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Wonderful Doesn’t Mean Perfect but Is Good, Good Enough?

August 02, 2019 Barbara Ballinger & Margaret Crane

“Things don’t have to be perfect to be wonderful.” This nugget of wisdom was mentioned in a New York Times business section, “Smarter Living” (June 10, 2019) in an article titled, "Don’t Pickle Things’ and Other Life Lessons.”

 

 

These words came at a propitious time as Margaret was striving to make her condo “perfect” to sell. She went over the top to scrub and vacuum, wax and wash, buff and puff. Was it perfect? No. way. Did it look beautiful and wonderful, several buyers and potential buyers thought so. Margaret’s real estate salesperson wisely said to her, “A place doesn’t have to be perfect to be lovely to sell.” She was right. The condo sold quickly.

 

 

Trying to describe what perfection means is a little like trying to explain a song you heard when you have no idea what the singer was singing about or why you even enjoyed it. The song just felt good, and the music resonated.

 

 

So, we ask, is good, good enough? Good doesn’t mean mediocre; good isn’t failure. That’s more the thinking of an overachiever. What’s wrong with just achieving, setting our own values and priorities instead of what we think others expect of us?

 

 

Perfect means literally being entirely without fault or defect. Do you know anyone like this? We don’t and that includes our wonderful children. Here are some people whom society does deem perfect, however: Simone Biles has perfect gymnastic scores. But is she perfect? Some would think so. Elizabeth Taylor was perfect looking as was Hedy Lamarr. And Barbara’s junior high school English teacher taught classmates to diagram sentences to help them achieve perfect grammar.

 

 

But sentence structure and beauty are both relative and in the eye of the reader or beholder. As perfect as others may look or seem, we don’t know what goes on behind the scenes. How much work goes into what they do? How does their heart, background, passions, weaknesses, obsessions and humanity affect their work? These are real human beings, not airbrushed superheroes.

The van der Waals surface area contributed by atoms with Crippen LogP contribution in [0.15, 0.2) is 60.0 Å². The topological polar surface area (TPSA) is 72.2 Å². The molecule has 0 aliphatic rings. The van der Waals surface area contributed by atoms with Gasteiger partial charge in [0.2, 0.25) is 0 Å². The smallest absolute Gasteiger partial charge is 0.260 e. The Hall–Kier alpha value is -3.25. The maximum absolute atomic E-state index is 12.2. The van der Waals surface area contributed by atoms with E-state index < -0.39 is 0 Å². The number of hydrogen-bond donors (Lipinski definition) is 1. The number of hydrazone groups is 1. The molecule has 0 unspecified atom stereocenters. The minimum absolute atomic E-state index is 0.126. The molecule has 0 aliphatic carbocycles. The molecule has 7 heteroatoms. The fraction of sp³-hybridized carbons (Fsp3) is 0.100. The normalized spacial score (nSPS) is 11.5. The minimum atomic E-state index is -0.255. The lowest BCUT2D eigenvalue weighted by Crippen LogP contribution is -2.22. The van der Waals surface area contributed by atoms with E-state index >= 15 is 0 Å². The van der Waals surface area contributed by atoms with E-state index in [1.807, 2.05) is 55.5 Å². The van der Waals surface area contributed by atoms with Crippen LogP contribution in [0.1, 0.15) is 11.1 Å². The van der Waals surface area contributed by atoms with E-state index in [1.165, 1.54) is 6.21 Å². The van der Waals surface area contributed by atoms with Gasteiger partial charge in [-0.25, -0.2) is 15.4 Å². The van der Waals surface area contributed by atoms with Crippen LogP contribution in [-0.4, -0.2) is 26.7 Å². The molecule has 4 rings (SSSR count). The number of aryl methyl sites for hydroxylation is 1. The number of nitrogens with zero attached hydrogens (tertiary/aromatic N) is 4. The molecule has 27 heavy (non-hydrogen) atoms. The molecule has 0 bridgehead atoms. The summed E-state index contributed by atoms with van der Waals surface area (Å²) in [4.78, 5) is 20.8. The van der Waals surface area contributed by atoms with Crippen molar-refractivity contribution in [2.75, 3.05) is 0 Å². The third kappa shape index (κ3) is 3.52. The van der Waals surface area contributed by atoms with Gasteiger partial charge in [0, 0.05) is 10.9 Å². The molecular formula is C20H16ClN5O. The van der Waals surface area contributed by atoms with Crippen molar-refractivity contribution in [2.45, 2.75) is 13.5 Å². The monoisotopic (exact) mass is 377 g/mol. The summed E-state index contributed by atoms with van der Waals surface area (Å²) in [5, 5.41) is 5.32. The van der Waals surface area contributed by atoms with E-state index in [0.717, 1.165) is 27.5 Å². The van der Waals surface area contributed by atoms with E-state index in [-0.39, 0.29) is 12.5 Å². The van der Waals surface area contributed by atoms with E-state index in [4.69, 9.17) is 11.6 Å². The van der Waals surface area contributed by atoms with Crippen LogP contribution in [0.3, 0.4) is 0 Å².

We all know people who have gotten a perfect score on their SATs or ACTs. Many might say nature is perfect. Alice Walker sums this up perfectly: In nature, nothing is perfect and yet everything is perfect. Trees can be contorted, bent in weird ways, and they're still beautiful.

 

 

Do people have perfect vision? (Barbara still does but jokes it’s the only thing perfect about her.) Is anyone a perfect weight? That’s relative to their shape, size, age and mindset. Is a meal that tastes good perfect? Maybe to you but not me, perhaps. Is a diamond perfect? It’s called flawless and to us it means the price goes way up. Can you have a perfect work out? Is weather perfect? Someone loves the 50s and a chill in the air while another thinks the 80s are the best especially on a breezy sunny day. What about a perfect day? How about a perfect golf or tennis swing? Barbara’s beau is trying to master a perfect forehand and net shot now that he has the perfect new knee. We say, good luck! How about a perfect wine or piece of chocolate cake or candy? Depends who you ask. We do know our chocolates, however—especially Meg with candy and Barbara with cakes. So ask for our input if you like.

 

 

Is there such as thing as perfect happiness? We haven’t found it. What about blood pressure, pitch, credit score or perfect tense? And then there is perfect foolishness. This is the opposite of what we think of as perfect. Yet, we have all done this to perfection.

 

 

Margaret was perfectly foolish in trying to scrub her kitchen floor so it would gleam. It looked good enough, but she made herself perfectly exhausted trying. However, she delights in making what others consider to be the perfect lemon squares and chocolate chip cookies and feels exhilarated when done. Barbara’s paintings are getting better, she thinks, but far from the perfect masterpieces of her muses—Van Gogh, Matisse, Hockney. Maybe, some day, she says, but she knows otherwise. Margaret tells her that these are her masterpieces. 

We tell ourselves that practice makes perfect. As two women who have practiced our writing, our music or our art, it doesn’t make you perfect, but it makes you better. If you love what you’re practicing or enjoy honing your skills, it’s wonderful. It doesn’t need to be perfect to sound good, look good or even win. It’s the process that’s important, and that can be good enough.

 

 

Most of us will never achieve perfection, but we can feel improved for having tried. And to get to pretty darn good or even great is our version of perfection.  

 

 

 

 

 




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